They are either very diligent and don't want to do anything not specifically authorised or are trying to get you to sign off on sub-letting by the back door.

I'd ask the tenants (via the agents) to set out what they mean in practice and if that's OK you can approve that and say that anything more than that needs to be re-approved. Or you can say no if it's more than you would accept.

If it's, say, a one bed flat, there's a huge difference between one single tenant and tenant plus OH and two friends semi-permanently in the living room - you'll potentially have far more wear and tear.

Winterdaysarehere Wed 04-Dec-19 08:00:34

Could be much worse op.
They could be asking permission to keep 2 micro pigs....
Suggest unless you get reports of anti social behaviour or noise it's fine?

Silverflake Wed 04-Dec-19 08:01:52

Sorry missed a few posts there, I didn’t know about the 21 days

Flossyfloof Wed 04-Dec-19 08:02:25

Why aren’t you asking your agent?

Musicaltheatremum Wed 04-Dec-19 08:02:27

Why am I just rolling my eyes at the phrase "the tenant 'reached out' to us" from the letting agent ?????!!!!! 😂😂

Silverflake Wed 04-Dec-19 08:03:35

Micropigs grin

Yeah that’s a good idea about mentioning if there are no reports about noise etc

DollyPomPoms Wed 04-Dec-19 08:03:39

I would be concerned they were thinking of arranging ‘long term’ stay for a family member that would otherwise not be able to rent alone for whatever reason. I don’t think you need to answer without further information. Ask them what they mean and to provide an example. Also check your insurance.

lifeisgoodagain Wed 04-Dec-19 08:04:09

Say no subletting is allowed and the maximum number of nights a friend can stay is 14. If they wish for a "friend" to stay longer or pay rent they need to vary the lease!

Silverflake Wed 04-Dec-19 08:04:34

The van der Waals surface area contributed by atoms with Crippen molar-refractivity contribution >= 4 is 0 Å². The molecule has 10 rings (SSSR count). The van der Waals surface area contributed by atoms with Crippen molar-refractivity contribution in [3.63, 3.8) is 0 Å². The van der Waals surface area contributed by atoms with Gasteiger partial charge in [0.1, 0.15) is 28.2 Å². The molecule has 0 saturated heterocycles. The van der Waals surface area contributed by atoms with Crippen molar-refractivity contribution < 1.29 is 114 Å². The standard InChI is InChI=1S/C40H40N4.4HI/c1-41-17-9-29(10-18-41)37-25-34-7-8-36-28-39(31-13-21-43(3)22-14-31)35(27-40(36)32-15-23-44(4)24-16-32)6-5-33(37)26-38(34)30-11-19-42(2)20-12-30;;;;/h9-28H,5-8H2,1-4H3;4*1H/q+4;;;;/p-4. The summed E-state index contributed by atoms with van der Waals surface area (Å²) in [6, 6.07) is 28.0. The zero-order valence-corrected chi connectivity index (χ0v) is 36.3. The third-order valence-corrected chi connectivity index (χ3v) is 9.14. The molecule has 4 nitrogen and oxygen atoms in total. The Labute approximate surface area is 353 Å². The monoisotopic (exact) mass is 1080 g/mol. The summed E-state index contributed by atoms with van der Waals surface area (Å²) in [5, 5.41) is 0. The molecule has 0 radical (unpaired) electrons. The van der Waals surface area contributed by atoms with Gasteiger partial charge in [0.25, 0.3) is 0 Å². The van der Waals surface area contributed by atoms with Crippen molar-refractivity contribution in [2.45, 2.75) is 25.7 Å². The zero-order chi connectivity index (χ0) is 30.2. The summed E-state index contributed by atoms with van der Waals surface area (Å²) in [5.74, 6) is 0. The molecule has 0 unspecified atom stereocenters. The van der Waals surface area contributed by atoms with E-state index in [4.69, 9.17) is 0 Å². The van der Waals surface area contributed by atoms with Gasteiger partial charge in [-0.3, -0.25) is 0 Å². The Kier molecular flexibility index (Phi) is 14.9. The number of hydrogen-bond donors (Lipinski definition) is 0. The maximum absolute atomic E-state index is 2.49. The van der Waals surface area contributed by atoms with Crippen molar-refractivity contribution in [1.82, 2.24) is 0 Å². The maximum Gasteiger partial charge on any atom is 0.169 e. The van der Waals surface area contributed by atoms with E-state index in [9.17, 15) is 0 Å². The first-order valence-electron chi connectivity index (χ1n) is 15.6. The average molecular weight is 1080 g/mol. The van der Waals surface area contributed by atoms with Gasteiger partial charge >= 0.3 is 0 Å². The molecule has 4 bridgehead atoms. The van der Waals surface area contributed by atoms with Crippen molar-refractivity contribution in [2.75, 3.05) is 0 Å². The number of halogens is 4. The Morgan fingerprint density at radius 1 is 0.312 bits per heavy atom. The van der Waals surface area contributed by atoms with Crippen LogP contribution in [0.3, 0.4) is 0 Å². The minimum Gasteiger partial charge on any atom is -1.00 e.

I will discuss it with the agent (or ‘reach out to them grin) but as the agent asked me in the first place I thought I’d get some advice first

Medievalist Wed 04-Dec-19 08:05:03

Hmmm - in your shoes I might respond to to the letting agent and ask them what the norm is and say you find it rather an unusual request - especially one to make on moving in day.

Could you post on the legal board to see how best to respond? Like you I'd be worried about what words to use in my response in case they came back to bite me at a later date.

And you don't need to give them an answer today of course.

MzHz Wed 04-Dec-19 08:05:53

Does the agent know what to advise? If not, let that be a red flag to you to know that they’re not very experienced and may be shaky on the law

Also... “reach out”???? fangry

I make it a point to not answer any queries that use such lame terminology

EmpressLesbianInChair Wed 04-Dec-19 08:06:16

Why am I just rolling my eyes at the phrase "the tenant 'reached out' to us" from the letting agent?????!!!!!

You’re not the only one!!!

As a tenant it would never occur to me to ask my landlord if I could have friends / family to stay over, so I think asking for clarification is a good idea.

Inliverpool1 Wed 04-Dec-19 08:07:38

When it comes to eviction day - hopefully never - but we’ve all thought that, you go not want a surprise extra body with proof they’ve been living in your flat for 3 years. It gets very very complicated.

HugoSpritz Wed 04-Dec-19 08:08:21

I think they intend to have a lodger and are framing it as a guest! Don't agree to a lodger. If you meed to evict the tenants at any point you would need separate proceedings to get rid of lodgers or any other people living there

Silverflake Wed 04-Dec-19 08:09:05

Ok thanks yeah I’ll ask the agent about the law and the contract/tenancy agreement (which has been signed by all parties) and ask for clarification from the tenants as to what they actually have in mind